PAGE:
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REFERENCE LINKING PLATFORM OF KOREA S&T JOURNALS
> Journal Vol & Issue
Child Studies in Asia-Pacific Contexts
Journal Basic Information
Journal DOI :
Korean Association of Child Studies
Editor in Chief :
Volume & Issues
Volume 2, Issue 2 - Aug 2012
Volume 2, Issue 1 - Feb 2012
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Do Simple Objects Facilitate Infants' Formation of a Spatial Category?
Park, You-Jeong ; Casasola, Marianella ; Kim, Jin-Wook ;
Child Studies in Asia-Pacific Contexts, volume 2, issue 2, 2012, Pages 77~90
DOI : 10.5723/csdc.2012.2.2.077
The present study investigated infants' ability to form a category of a support relation (i.e., "on") when the objects depicting the relation were perceptually simple versus more complex. Twenty Korean infants of 14 months were habituated to dynamic support events with objects that were either simple or more complex in appearance. They were then tested with events that differed from the habituation events in the specific objects, spatial relation, or both. Infants formed a support category whether familiarized to simple or complex objects, looking significantly longer at test events with a novel than familiar relation. The results indicate that at 14 months of age, object features do not impact infants' ability to form a categorical representation of support.
Helping our Children with Homework: Homework as an Activity of Anxiety for First Generation Bilingual Korean American Mothers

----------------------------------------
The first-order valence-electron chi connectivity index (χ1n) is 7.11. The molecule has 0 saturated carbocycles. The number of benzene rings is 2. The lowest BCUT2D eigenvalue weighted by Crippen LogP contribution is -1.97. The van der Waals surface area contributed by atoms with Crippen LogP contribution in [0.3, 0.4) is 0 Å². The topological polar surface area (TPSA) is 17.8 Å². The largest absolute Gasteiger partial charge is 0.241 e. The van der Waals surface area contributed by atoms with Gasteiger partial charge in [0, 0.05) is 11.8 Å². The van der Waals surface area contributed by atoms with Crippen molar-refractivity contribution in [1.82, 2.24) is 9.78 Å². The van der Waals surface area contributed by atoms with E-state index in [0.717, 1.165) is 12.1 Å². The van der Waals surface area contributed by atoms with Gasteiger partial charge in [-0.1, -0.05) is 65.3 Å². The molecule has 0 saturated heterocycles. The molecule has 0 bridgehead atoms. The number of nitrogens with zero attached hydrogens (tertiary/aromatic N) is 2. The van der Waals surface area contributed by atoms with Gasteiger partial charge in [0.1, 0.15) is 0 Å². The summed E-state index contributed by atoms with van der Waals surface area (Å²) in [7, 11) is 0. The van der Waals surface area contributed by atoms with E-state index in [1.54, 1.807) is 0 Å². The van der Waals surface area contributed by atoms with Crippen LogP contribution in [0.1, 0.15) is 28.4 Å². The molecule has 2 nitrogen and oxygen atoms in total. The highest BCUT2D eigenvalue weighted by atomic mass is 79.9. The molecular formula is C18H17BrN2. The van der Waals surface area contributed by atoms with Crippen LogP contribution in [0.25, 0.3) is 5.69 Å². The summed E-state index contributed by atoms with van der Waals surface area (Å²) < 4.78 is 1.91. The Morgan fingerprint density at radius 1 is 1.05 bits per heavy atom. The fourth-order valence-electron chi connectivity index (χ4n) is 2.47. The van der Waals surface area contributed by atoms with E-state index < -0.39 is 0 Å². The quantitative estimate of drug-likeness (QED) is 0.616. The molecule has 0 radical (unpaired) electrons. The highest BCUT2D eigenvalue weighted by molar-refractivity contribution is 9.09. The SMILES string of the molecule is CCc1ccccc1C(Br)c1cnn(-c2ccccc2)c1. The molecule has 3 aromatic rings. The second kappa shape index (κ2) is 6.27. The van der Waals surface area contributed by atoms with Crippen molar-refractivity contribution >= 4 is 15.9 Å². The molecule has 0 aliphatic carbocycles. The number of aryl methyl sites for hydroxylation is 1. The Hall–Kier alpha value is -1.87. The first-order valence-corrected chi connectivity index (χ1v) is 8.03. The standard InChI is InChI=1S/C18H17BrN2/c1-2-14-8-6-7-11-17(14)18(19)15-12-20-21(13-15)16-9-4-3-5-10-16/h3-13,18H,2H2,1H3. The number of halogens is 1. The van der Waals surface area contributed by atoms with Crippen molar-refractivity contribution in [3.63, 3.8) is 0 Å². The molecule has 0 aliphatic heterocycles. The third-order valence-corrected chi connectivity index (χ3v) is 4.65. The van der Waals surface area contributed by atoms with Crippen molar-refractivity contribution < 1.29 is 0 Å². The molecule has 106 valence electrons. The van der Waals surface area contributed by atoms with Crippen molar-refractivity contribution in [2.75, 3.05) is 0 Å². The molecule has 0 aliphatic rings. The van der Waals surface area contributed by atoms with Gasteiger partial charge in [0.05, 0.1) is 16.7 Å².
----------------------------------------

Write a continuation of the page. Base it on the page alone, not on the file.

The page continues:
Park, Hye-Yoon ; Jegatheesan, Brinda ;
Child Studies in Asia-Pacific Contexts, volume 2, issue 2, 2012, Pages 91~107
DOI : 10.5723/csdc.2012.2.2.091
This study aimed to understand communicative and socialization practices of immigrant bilingual families in everyday learning situations by examining interactions between parents and children in the United States. Drawn on language socialization theory and socio-cultural factors influencing immigrants, this study explored how three Korean American mothers struggled as they helped their children with homework by interviewing the mothers and observing mother-child interaction during homework time. The study paid attention to the emotional values of immigrant parents that they tried to teach their children who are members in two distinctive communities, such as Korean American and mainstream American. The findings showed that parental socialization practices had effects on children's emotional and social competence and at the same time the socialization process was bidirectional. Mothers started with Korean values, but they faced challenges with the English language, different demands for American homework, and children's rejection of their attempts. Mothers needed to change their strategy and borrow American ways of keeping emotional distance from their children by acknowledging their independence. Their struggles are discussed with attention to their language choice and culture.
Parenting Values and Practices among Muslim Parents in Indonesia
Park, Hye-Jun ; Yi, Soon-Hyung ; Lee, Kang-Yi ; Kim, Bo-Kyung ; Park, Sae-Rom ;
Child Studies in Asia-Pacific Contexts, volume 2, issue 2, 2012, Pages 109~122
DOI : 10.5723/csdc.2012.2.2.109